Can the winter have an impact on one’s eyes?
As the days get shorter, can there be an effect on ocular health? In this article, Gurjeet Jutley looks at the typical eye problems associated with the winter months and offers hints and tips on how to cope.
Winter eye problems
A range of specific issues can create problems for our eyes during the winter months. These include:
● Dry eyes – central heating and being indoors can lead to our eyes becoming dry and itchy.
● Teary eyes – cold winds and low temperatures can all irritate our eyes and make us overproduce tears.
● Digital eye strain – as we spend more time indoors we can spend even more time looking at screens.
● Contact lenses in the winter – Harsh winds and cold temperature and with the lack of moisture in the air, wearing contact lenses can become uncomfortable and lead to irritation.
Ways to look after your eyes during the winter
As always, general health endeavours reap multiple rewards for all the tissues of the body.
Drink plenty of water
During the colder months, many of us drink more hot drinks. These are not always hydrating and, in some cases, can dehydrate us further, particularly in the case of caffeinated drinks. Drinking plenty of fresh water helps to keep our eyes, skin and the rest of our body adequately hydrated. This is as essential to our body’s vital functions through the winter as much as it is in the summer.
Look after your diet
We are all human and during the festive months we reach out for carbohydrate and sugar-heavy foods! While there’s nothing wrong with this in moderation it’s important to ensure you eat plenty of fresh fruit and vegetables.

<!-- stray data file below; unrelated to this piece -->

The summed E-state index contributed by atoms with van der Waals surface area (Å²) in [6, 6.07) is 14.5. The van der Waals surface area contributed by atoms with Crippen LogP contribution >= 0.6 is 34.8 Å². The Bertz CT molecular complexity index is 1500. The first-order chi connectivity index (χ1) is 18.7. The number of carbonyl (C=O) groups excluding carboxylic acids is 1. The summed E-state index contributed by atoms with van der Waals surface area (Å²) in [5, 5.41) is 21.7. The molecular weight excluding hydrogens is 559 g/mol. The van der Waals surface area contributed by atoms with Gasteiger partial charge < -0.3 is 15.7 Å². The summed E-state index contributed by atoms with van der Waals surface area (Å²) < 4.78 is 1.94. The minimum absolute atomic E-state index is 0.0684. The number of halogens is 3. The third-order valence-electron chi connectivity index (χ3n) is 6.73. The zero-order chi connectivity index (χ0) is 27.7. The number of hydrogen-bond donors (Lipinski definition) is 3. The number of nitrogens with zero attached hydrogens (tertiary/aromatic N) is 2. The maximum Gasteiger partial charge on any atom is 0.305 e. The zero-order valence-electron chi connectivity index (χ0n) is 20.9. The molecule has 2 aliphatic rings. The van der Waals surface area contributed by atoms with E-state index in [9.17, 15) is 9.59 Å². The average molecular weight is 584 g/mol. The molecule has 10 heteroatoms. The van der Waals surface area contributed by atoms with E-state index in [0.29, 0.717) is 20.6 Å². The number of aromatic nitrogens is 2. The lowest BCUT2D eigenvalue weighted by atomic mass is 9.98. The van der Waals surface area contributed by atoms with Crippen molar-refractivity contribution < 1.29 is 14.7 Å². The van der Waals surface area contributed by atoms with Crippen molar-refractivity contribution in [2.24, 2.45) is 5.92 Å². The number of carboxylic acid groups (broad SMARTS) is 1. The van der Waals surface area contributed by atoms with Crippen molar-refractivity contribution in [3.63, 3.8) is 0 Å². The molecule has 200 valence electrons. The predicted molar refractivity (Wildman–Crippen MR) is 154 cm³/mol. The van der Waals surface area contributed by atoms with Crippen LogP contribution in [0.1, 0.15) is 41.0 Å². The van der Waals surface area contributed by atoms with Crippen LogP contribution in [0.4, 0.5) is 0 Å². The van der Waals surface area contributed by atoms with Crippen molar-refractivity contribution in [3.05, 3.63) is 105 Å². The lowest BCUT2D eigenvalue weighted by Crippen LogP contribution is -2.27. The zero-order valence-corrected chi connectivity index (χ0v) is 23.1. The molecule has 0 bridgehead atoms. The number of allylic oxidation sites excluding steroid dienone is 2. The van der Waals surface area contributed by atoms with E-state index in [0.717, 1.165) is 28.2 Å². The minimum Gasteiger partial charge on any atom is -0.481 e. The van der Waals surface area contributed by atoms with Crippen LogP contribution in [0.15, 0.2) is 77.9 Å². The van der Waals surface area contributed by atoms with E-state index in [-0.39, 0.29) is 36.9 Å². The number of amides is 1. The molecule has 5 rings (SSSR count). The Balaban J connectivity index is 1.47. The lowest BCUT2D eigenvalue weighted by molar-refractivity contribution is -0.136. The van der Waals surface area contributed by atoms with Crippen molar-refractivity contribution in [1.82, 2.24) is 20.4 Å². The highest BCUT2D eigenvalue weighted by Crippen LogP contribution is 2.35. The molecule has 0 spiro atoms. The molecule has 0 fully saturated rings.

Various vitamins are beneficial in maintaining good eye health:
● Vitamin A protects the cornea and it may lower the risk of cataracts and macular degeneration. Found in cheese, eggs, oily fish and yoghurts.
● Vitamin E is an important antioxidant, that helps to protect your body’s cells, including those in your eyes. Soya, corn and olive oil are great sources of Vitamin E.
● Vitamin C is required to make collagen a protein that provides structure to your eyes. Oranges, broccoli and red and green peppers can help you get enough.
As well as vitamins, Omega-3 fatty acids help to form the cells of the eyes and also contain anti-inflammatory properties.
Use a dehumidifier
Heaters and radiators can make the air in your home dry which can lead to eye irritation. To help keep your eyes moist it can be helpful to use a dehumidifier in the home. Also, reducing the radiator temperature can be helpful.
Use eye drops
Lubricating eye drops can help to protect your eyes generally. They can help reduce the drying impact of wind and cold air but are also helpful if you’re spending time in a centrally heated home or workplace. If you’re a contact lens wearer make sure that they’re suitable for lenses, particular emphasis to preservative free.
Wear your glasses
If you’re a glasses wearer the good news is that they offer excellent protection for your eyes against the impact of winter cold and drying winds. Those of us who enjoy skiing, sunglasses can give UV protection and avoid photokeratitis.